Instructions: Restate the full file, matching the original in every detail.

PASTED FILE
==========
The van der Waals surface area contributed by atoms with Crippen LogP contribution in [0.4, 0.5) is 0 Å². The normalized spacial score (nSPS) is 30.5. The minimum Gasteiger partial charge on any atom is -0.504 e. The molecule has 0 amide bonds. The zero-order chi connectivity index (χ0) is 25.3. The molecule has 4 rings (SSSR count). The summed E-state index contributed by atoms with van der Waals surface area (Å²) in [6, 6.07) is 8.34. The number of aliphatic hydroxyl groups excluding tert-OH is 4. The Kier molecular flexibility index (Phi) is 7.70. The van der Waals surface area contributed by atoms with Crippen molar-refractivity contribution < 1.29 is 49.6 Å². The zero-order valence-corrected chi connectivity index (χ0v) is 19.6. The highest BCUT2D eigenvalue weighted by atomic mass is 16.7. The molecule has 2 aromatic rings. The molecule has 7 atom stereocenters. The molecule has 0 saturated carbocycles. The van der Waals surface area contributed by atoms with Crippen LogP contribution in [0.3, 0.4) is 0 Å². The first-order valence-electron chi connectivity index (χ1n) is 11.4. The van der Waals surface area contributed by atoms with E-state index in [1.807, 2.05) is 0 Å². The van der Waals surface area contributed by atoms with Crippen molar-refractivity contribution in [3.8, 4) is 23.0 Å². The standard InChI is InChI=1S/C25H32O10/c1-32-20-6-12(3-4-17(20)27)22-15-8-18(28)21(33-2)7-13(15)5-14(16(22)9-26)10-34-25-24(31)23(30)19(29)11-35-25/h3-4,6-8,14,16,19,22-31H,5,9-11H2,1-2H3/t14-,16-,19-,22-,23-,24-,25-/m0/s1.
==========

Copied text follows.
The van der Waals surface area contributed by atoms with Crippen LogP contribution in [0.4, 0.5) is 0 Å². The normalized spacial score (nSPS) is 30.5. The minimum Gasteiger partial charge on any atom is -0.504 e. The molecule has 0 amide bonds. The zero-order chi connectivity index (χ0) is 25.3. The molecule has 4 rings (SSSR count). The summed E-state index contributed by atoms with van der Waals surface area (Å²) in [6, 6.07) is 8.34. The number of aliphatic hydroxyl groups excluding tert-OH is 4. The Kier molecular flexibility index (Phi) is 7.70. The van der Waals surface area contributed by atoms with Crippen molar-refractivity contribution < 1.29 is 49.6 Å². The zero-order valence-corrected chi connectivity index (χ0v) is 19.6. The highest BCUT2D eigenvalue weighted by atomic mass is 16.7. The molecule has 2 aromatic rings. The molecule has 7 atom stereocenters. The molecule has 0 saturated carbocycles. The van der Waals surface area contributed by atoms with Crippen LogP contribution in [0.3, 0.4) is 0 Å². The first-order valence-electron chi connectivity index (χ1n) is 11.4. The van der Waals surface area contributed by atoms with E-state index in [1.807, 2.05) is 0 Å². The van der Waals surface area contributed by atoms with Crippen molar-refractivity contribution in [3.8, 4) is 23.0 Å². The standard InChI is InChI=1S/C25H32O10/c1-32-20-6-12(3-4-17(20)27)22-15-8-18(28)21(33-2)7-13(15)5-14(16(22)9-26)10-34-25-24(31)23(30)19(29)11-35-25/h3-4,6-8,14,16,19,22-31H,5,9-11H2,1-2H3/t14-,16-,19-,22-,23-,24-,25-/m0/s1.